Off-campus UNL users: To download campus access dissertations, please use the following link to log into our proxy server with your NU ID and password. When you are done browsing please remember to return to this page and log out.
Non-UNL users: Please talk to your librarian about requesting this dissertation through interlibrary loan.
Laughter and humor in the classroom: Effects on test performance
Although humor increases arousal and arousal enhances long-term memory, research supporting humor's positive effect on adult's memory is lacking. The present study proposed that laughter only—because of its arousing quality—would enhance long-term memory. However, humorous material containing a cognitive element would interfere with memory processes, thereby not producing long-term memory enhancement. Also, the literature suggests that need for cognition and attitude toward the to-be-learned material moderate humor's impact on long-term memory. Therefore, these factors were examined. Two Introductory Psychology classes were exposed to four humor manipulations during a class lecture: humor that was relevant to the to-be-learned material, humor that was irrelevant to the to-be-learned material, laughter only, and no laughter. Both classes participated in each of the four conditions once. Students were then tested over the information presented in the Relevant and Irrelevant Humor conditions and later over the information presented in the Laughter and No Laughter conditions. Additionally, students completed measures of need for cognition and attitude toward the class on the first day of the study and a measure of arousal after each lecture. Analyses involved comparing the Relevant Humor condition to the Irrelevant Humor condition and the Laughter condition to the No Laughter condition. The hypothesis that laughter enhances long-term memory was not supported; significant relationships between learning and arousal were not evidenced in any of the humor conditions. However, need for cognition predicted learning in all conditions. Women scored higher than males on test material that was presented with irrelevant humor. Males performed better on a test over material that was presented with laughter, and females performed better on a test over material that was presented with no laughter. Hypotheses regarding the moderating effects of need for cognition and attitude toward the to-be-learned material were not supported. Implications of this study are discussed using theories regarding the relationship between humor and arousal. Among other suggestions, conscientiousness may explain the gender differences found in the relationship between type of humor and long-term memory.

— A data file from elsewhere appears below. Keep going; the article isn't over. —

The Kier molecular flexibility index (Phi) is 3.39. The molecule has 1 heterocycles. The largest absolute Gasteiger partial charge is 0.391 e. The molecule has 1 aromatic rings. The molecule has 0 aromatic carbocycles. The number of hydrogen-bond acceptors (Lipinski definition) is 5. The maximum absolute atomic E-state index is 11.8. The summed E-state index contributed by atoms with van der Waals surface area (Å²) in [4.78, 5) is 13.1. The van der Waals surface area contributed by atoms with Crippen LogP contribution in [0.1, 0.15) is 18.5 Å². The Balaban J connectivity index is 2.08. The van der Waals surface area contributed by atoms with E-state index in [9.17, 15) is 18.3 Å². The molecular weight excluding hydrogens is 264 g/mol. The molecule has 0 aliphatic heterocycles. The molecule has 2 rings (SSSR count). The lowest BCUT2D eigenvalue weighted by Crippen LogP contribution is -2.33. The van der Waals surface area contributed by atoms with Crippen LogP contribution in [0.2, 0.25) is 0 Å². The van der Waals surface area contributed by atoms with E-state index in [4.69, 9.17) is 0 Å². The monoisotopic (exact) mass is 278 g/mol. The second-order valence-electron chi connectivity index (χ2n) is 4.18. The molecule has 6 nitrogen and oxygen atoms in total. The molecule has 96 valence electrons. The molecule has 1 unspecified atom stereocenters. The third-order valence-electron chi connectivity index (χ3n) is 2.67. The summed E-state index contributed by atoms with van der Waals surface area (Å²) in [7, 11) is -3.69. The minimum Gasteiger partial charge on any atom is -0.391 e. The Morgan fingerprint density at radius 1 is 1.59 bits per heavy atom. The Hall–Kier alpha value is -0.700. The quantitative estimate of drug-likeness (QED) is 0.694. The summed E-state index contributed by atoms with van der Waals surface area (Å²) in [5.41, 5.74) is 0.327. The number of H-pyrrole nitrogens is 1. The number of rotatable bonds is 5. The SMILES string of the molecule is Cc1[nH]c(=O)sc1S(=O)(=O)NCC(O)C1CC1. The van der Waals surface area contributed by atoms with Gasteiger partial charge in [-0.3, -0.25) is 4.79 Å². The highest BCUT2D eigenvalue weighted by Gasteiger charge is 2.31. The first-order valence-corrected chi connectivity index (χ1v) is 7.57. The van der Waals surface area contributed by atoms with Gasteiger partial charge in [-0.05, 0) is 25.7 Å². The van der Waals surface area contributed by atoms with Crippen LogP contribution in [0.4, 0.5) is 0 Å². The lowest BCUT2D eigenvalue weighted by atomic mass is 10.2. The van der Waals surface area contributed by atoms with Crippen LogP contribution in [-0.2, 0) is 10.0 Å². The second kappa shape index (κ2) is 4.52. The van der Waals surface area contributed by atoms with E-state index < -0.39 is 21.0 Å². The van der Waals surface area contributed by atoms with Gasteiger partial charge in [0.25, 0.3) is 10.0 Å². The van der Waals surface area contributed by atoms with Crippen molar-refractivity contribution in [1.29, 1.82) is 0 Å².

Social psychology|Cognitive therapy|Higher education
Casper, Ruth, "Laughter and humor in the classroom: Effects on test performance" (1999). ETD collection for University of Nebraska - Lincoln. AAI9936752.